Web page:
Researchers Find Further Evidence Linking Epstein-Barr Virus And Risk Of Multiple Sclerosis
Posted Mar 05 2010 12:00am
March 5, 2010
Researchers from the Harvard School of Public Health, Walter Reed Army Institute of Research, and a team of collaborators have observed for the first time that the risk ofmultiple sclerosis (MS) increases by many folds following infection with the Epstein-Barr virus (EBV). This finding implicates EBV as a contributory cause to multiple sclerosis. The study appears in an advance online edition of the journalAnnals of Neurology and will appear in a later print edition.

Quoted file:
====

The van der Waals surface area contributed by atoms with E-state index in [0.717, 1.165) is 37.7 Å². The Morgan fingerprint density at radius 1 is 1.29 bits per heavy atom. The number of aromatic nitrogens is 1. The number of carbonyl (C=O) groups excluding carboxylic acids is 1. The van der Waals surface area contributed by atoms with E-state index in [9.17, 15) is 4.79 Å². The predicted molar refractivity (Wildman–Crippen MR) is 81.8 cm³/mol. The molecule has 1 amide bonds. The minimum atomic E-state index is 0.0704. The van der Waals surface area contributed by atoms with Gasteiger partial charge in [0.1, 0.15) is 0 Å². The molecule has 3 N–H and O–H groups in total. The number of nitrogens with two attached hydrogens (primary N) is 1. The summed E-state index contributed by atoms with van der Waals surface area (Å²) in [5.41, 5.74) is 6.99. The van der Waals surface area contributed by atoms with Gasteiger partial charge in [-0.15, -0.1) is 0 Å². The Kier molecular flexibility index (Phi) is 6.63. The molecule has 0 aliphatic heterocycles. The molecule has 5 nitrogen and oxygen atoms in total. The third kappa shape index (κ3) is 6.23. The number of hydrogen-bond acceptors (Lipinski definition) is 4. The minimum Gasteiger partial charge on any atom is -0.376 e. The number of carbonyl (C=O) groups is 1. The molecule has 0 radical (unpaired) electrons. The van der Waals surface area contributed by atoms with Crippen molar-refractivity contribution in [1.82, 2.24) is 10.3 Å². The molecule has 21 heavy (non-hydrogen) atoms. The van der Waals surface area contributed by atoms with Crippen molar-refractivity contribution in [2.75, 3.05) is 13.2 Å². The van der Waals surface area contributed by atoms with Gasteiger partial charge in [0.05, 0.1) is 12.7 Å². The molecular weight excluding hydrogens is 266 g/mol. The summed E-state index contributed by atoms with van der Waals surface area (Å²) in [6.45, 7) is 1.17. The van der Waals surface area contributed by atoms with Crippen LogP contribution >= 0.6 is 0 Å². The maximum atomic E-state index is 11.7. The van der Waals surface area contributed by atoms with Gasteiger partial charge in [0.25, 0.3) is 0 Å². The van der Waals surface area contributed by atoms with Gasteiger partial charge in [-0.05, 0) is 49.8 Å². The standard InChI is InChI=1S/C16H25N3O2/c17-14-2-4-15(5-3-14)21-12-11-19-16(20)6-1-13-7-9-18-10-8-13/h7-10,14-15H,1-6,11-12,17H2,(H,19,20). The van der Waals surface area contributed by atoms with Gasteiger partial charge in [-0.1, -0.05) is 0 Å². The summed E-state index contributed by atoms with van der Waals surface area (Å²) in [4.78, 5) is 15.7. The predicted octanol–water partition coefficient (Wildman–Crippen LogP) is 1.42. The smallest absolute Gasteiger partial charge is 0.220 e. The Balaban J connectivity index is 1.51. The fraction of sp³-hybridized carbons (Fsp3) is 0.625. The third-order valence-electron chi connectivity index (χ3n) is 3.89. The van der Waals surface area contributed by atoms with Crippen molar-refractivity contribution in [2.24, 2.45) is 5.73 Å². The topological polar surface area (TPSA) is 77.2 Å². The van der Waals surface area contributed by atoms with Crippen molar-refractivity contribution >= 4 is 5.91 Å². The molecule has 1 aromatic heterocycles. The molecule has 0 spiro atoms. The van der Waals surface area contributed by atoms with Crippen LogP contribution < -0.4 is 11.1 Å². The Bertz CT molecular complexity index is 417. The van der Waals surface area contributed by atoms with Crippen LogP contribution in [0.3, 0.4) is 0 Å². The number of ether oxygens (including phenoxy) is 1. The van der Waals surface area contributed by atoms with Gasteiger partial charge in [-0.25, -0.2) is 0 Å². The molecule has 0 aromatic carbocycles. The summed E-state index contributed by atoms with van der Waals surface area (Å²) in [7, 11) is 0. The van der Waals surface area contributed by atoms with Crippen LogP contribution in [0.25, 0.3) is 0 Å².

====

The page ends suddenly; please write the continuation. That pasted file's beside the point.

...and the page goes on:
Hundred of thousands of individuals not infected with EBV were followed up for several years through repeated blood samples collections. Researchers were then able to determine the time when individuals developed an EBV infection and its relation to MS onset. "The recruitment of individuals before they were infected with EBV and following up with them for several years is the critical methodological aspect that makes this study qualitatively different from all previous work," said Alberto Ascherio, senior author of the study and professor of epidemiology and nutrition at Harvard School of Public Health and professor of medicine at Harvard Medical School.
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